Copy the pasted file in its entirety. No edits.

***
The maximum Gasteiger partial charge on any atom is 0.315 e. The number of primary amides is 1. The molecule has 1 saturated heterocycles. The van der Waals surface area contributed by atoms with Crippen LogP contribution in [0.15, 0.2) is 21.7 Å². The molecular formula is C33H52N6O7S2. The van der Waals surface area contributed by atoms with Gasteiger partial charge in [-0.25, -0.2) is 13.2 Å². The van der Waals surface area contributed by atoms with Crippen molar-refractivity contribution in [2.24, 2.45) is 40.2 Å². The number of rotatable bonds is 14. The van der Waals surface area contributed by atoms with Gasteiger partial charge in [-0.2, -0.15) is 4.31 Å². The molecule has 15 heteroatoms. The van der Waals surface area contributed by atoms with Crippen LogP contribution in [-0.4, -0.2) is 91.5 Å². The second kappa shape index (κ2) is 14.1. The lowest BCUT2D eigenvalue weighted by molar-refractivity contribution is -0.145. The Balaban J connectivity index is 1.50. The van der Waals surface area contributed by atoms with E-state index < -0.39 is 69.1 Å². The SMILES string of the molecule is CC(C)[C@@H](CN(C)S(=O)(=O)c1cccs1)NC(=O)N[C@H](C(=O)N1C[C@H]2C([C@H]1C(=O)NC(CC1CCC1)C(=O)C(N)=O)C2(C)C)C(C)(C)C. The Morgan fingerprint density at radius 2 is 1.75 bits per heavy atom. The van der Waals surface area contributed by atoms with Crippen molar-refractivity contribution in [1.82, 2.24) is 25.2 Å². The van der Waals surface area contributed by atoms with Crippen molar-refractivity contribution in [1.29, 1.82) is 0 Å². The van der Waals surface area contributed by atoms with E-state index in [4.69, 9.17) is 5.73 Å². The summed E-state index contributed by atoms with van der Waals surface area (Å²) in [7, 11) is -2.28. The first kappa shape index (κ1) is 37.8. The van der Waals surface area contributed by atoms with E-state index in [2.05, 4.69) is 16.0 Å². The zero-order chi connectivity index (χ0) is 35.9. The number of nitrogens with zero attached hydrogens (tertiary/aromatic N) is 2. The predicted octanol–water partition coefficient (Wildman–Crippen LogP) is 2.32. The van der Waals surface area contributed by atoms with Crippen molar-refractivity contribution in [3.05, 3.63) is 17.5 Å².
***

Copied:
The maximum Gasteiger partial charge on any atom is 0.315 e. The number of primary amides is 1. The molecule has 1 saturated heterocycles. The van der Waals surface area contributed by atoms with Crippen LogP contribution in [0.15, 0.2) is 21.7 Å². The molecular formula is C33H52N6O7S2. The van der Waals surface area contributed by atoms with Gasteiger partial charge in [-0.25, -0.2) is 13.2 Å². The van der Waals surface area contributed by atoms with Crippen molar-refractivity contribution in [2.24, 2.45) is 40.2 Å². The number of rotatable bonds is 14. The van der Waals surface area contributed by atoms with Gasteiger partial charge in [-0.2, -0.15) is 4.31 Å². The molecule has 15 heteroatoms. The van der Waals surface area contributed by atoms with Crippen LogP contribution in [-0.4, -0.2) is 91.5 Å². The second kappa shape index (κ2) is 14.1. The lowest BCUT2D eigenvalue weighted by molar-refractivity contribution is -0.145. The Balaban J connectivity index is 1.50. The van der Waals surface area contributed by atoms with E-state index < -0.39 is 69.1 Å². The SMILES string of the molecule is CC(C)[C@@H](CN(C)S(=O)(=O)c1cccs1)NC(=O)N[C@H](C(=O)N1C[C@H]2C([C@H]1C(=O)NC(CC1CCC1)C(=O)C(N)=O)C2(C)C)C(C)(C)C. The Morgan fingerprint density at radius 2 is 1.75 bits per heavy atom. The van der Waals surface area contributed by atoms with Crippen molar-refractivity contribution in [1.82, 2.24) is 25.2 Å². The van der Waals surface area contributed by atoms with Crippen molar-refractivity contribution in [1.29, 1.82) is 0 Å². The van der Waals surface area contributed by atoms with E-state index in [4.69, 9.17) is 5.73 Å². The summed E-state index contributed by atoms with van der Waals surface area (Å²) in [7, 11) is -2.28. The first kappa shape index (κ1) is 37.8. The van der Waals surface area contributed by atoms with E-state index in [2.05, 4.69) is 16.0 Å². The zero-order chi connectivity index (χ0) is 35.9. The number of nitrogens with zero attached hydrogens (tertiary/aromatic N) is 2. The predicted octanol–water partition coefficient (Wildman–Crippen LogP) is 2.32. The van der Waals surface area contributed by atoms with Crippen molar-refractivity contribution in [3.05, 3.63) is 17.5 Å².